This is a problem for us: we want to run a MapTool server and we want the router to let that traffic through! Because routers (and firewalls) are supposed to be blocking exactly that kind of traffic, we don't have any choice. We must visit that URL given above and figure out how to configure our routers. Unfortunately, not everyone relishes the idea of reprogramming their router the way I do! Yes, hard to believe, but not everyone is a geek. (Geek = cool and trendy computer person, Nerd = not-so-cool and trendy computer person, and Dork = totally un-cool computer-person-wannabe. You see? I told you there was a lot of terminology in this section!)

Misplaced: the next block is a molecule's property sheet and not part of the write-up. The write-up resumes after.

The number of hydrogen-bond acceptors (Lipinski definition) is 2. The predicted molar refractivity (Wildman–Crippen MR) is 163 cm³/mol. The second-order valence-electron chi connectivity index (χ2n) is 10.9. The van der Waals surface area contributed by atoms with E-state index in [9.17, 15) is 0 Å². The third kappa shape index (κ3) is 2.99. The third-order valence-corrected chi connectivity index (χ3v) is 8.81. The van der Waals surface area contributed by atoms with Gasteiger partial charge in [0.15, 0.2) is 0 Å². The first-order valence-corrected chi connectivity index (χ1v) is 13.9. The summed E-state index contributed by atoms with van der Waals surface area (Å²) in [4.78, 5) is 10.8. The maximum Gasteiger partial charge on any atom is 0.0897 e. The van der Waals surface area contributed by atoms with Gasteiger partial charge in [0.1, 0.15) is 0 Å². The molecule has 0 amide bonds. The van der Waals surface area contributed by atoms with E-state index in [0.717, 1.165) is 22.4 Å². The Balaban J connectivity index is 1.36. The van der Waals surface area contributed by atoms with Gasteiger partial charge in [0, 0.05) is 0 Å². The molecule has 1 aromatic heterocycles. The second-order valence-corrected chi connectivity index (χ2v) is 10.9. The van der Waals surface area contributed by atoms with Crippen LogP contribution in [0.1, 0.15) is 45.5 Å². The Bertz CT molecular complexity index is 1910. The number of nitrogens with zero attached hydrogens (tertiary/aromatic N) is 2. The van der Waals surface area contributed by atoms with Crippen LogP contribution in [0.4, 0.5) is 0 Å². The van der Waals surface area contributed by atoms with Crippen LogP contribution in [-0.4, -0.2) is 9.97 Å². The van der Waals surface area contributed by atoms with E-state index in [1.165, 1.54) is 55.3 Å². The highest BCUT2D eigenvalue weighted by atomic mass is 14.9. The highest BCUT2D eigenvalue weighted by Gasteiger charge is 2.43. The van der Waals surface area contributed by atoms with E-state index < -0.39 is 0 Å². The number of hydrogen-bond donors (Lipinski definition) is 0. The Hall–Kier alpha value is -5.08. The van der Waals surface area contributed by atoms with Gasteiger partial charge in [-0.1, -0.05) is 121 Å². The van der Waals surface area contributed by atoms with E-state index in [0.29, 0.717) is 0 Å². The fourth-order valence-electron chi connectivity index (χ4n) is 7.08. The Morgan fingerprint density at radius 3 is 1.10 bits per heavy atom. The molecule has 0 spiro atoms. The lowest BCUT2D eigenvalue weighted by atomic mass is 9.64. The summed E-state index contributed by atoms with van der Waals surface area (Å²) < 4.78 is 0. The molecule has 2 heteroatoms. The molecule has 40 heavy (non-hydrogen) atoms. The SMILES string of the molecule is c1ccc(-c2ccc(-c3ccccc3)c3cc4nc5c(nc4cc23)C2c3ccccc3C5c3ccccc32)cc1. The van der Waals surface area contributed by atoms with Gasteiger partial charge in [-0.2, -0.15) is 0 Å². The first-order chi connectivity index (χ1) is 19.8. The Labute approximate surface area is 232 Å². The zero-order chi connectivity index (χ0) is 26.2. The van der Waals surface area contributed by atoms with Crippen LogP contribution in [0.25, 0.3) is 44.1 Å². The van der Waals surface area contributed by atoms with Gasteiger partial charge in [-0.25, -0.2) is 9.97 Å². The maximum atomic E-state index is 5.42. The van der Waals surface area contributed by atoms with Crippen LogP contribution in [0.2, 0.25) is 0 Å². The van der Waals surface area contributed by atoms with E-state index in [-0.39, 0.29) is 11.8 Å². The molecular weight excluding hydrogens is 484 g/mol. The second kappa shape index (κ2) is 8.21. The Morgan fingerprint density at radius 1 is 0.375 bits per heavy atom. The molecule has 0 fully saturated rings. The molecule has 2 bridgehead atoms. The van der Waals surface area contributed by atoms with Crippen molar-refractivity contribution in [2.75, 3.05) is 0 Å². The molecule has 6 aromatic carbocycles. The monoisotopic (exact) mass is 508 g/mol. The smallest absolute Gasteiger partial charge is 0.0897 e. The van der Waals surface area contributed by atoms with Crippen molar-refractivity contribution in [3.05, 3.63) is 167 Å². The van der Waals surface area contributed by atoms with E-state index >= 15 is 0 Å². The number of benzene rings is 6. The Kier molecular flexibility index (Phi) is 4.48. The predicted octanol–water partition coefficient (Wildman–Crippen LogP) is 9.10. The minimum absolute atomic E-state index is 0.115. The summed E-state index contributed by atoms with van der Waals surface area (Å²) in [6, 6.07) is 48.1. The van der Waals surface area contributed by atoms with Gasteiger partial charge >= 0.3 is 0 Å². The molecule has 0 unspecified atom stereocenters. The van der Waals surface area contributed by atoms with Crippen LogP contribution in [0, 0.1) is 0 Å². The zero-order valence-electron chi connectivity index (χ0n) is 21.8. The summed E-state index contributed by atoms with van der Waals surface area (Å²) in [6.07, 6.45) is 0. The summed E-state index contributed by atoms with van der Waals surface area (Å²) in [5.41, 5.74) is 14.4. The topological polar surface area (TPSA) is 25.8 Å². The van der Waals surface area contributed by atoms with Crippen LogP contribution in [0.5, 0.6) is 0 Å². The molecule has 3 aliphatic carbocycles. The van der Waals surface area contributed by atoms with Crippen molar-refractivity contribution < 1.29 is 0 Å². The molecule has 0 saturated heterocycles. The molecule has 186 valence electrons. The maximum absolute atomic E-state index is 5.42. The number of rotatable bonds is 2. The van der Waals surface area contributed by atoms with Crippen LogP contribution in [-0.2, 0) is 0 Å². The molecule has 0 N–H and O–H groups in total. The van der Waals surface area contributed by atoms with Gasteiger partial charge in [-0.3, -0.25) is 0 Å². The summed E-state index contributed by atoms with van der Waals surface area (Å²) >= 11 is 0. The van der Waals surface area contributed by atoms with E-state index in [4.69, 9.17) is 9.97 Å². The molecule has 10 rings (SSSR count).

So there's another technique that can be used: the CEO could explicitly tell the secretary something like, "any calls that come in on extension 80 should be routed directly to my desk." Now the secretary can pass calls directly to the CEO and not worry about needing to filter them. Maybe the CEO is expecting a call from a certain individual and wants to take the call immediately. Or perhaps the CEO has a "private line" that the secretary monitors but allows calls to "ring through". Having such an automated system for your router is called UPnP, short for Universal Plug-n-Play. (An alternative is called NAT-PMP, but they are functionally the same so the second one won't be mentioned again. Besides, MapTool only supports UPnP at this point.)